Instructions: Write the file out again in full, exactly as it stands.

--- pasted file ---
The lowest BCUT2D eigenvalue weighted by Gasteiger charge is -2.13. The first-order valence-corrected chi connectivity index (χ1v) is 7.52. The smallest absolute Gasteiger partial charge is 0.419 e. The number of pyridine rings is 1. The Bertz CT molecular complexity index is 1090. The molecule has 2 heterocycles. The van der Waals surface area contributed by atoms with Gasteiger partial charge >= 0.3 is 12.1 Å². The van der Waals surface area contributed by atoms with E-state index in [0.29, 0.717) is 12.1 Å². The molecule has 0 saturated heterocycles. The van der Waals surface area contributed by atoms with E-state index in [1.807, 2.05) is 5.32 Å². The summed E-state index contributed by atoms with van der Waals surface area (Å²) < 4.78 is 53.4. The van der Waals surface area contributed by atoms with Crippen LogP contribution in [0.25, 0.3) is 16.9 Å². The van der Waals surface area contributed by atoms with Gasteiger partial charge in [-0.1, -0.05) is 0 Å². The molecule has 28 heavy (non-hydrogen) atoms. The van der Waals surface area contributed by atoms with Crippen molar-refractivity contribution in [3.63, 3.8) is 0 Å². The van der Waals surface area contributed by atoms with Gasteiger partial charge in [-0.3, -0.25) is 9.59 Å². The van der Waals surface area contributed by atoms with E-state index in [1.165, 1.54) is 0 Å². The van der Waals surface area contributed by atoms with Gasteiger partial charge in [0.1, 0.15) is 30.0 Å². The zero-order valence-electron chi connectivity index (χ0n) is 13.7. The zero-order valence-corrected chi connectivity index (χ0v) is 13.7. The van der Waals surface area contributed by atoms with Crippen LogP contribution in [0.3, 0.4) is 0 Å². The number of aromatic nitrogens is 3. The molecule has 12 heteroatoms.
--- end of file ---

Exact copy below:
The lowest BCUT2D eigenvalue weighted by Gasteiger charge is -2.13. The first-order valence-corrected chi connectivity index (χ1v) is 7.52. The smallest absolute Gasteiger partial charge is 0.419 e. The number of pyridine rings is 1. The Bertz CT molecular complexity index is 1090. The molecule has 2 heterocycles. The van der Waals surface area contributed by atoms with Gasteiger partial charge >= 0.3 is 12.1 Å². The van der Waals surface area contributed by atoms with E-state index in [0.29, 0.717) is 12.1 Å². The molecule has 0 saturated heterocycles. The van der Waals surface area contributed by atoms with E-state index in [1.807, 2.05) is 5.32 Å². The summed E-state index contributed by atoms with van der Waals surface area (Å²) < 4.78 is 53.4. The van der Waals surface area contributed by atoms with Crippen LogP contribution in [0.25, 0.3) is 16.9 Å². The van der Waals surface area contributed by atoms with Gasteiger partial charge in [-0.1, -0.05) is 0 Å². The molecule has 28 heavy (non-hydrogen) atoms. The van der Waals surface area contributed by atoms with Crippen molar-refractivity contribution in [3.63, 3.8) is 0 Å². The van der Waals surface area contributed by atoms with Gasteiger partial charge in [-0.3, -0.25) is 9.59 Å². The van der Waals surface area contributed by atoms with E-state index in [1.165, 1.54) is 0 Å². The van der Waals surface area contributed by atoms with Gasteiger partial charge in [0.1, 0.15) is 30.0 Å². The zero-order valence-electron chi connectivity index (χ0n) is 13.7. The zero-order valence-corrected chi connectivity index (χ0v) is 13.7. The van der Waals surface area contributed by atoms with Crippen LogP contribution in [0.3, 0.4) is 0 Å². The number of aromatic nitrogens is 3. The molecule has 12 heteroatoms.